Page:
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Dividends withholding tax is now 20%, but when is it charged or not charged?

In principle, DWT is withheld by the company paying the dividend, then paid over to SARS by the end of the month following that in which the dividend was declared or paid. So if the dividend was R100 000, the shareholder gets R80 000 and SARS gets R20 000.

If the shareholder is not a South Afrcian resident (and provided his/her share certificate was stamped “Non-resident”), then we have to go to the Double Taxation Agreement between the shareholder’s country of residence and South Africa. Depending upon whether or not the dividend will be taxed in the shareholder’s country of residence, our withholding tax will be somewhere between 5% (if taxed) and the full 20% (if not taxed).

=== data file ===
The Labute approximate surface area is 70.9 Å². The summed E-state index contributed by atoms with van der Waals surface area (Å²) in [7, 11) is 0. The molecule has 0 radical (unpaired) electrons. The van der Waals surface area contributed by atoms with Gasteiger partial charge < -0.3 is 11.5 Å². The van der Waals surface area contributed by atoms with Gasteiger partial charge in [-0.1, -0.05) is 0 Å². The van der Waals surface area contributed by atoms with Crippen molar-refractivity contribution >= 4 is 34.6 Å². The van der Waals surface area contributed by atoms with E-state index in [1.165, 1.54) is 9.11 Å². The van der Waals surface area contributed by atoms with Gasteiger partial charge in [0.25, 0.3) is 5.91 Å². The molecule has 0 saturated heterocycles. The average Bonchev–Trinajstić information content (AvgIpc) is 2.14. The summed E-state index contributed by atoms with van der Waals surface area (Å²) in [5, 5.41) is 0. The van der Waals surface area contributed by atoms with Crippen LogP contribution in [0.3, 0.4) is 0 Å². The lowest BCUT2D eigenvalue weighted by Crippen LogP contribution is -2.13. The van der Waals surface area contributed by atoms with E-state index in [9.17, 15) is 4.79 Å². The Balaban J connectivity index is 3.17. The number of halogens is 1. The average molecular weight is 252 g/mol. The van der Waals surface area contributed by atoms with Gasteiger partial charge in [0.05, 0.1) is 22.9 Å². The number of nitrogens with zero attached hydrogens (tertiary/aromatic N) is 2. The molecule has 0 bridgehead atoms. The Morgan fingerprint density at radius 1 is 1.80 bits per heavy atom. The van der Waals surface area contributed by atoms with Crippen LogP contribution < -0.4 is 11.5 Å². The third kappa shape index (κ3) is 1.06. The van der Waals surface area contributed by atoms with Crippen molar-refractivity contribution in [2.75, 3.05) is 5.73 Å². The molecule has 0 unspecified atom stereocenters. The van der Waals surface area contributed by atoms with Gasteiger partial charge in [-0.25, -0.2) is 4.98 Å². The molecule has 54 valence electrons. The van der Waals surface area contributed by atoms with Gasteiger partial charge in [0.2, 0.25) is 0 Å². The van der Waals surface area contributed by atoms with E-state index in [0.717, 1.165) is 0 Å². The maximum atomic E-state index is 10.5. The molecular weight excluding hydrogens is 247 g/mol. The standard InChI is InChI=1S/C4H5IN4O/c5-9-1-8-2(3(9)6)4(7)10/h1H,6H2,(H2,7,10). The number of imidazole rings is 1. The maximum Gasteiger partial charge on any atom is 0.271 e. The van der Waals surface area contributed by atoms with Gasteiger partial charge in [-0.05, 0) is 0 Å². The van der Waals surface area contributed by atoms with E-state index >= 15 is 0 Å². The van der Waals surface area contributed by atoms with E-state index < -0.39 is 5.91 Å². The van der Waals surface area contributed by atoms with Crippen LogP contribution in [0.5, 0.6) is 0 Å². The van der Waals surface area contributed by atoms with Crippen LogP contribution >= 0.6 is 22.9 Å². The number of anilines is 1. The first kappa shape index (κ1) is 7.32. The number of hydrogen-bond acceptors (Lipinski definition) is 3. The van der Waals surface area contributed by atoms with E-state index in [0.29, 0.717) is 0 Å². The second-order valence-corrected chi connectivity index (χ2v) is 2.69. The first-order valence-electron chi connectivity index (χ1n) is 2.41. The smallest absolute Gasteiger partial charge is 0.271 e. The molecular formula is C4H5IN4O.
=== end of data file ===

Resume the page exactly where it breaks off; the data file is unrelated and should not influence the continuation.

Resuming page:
If the shareholder is an SA resident company, then no DWT is deducted, it only kicks in when the dividend leaves the corporate structure.

Then there are deemed dividends. The one most likely to affect you deems as a dividend the difference in the interest charged by your company on a loan to you (i.e. a debit loan account) and the interest at the official rate (1% over the repo rate which is currently 6,5%). The DWT on an interest free loan of R100 000 is therefore 20% x 7.5% x R100 000, which is only  R1 500. The catch is that each year, there’s a similar deemed dividend and more DWT to pay.


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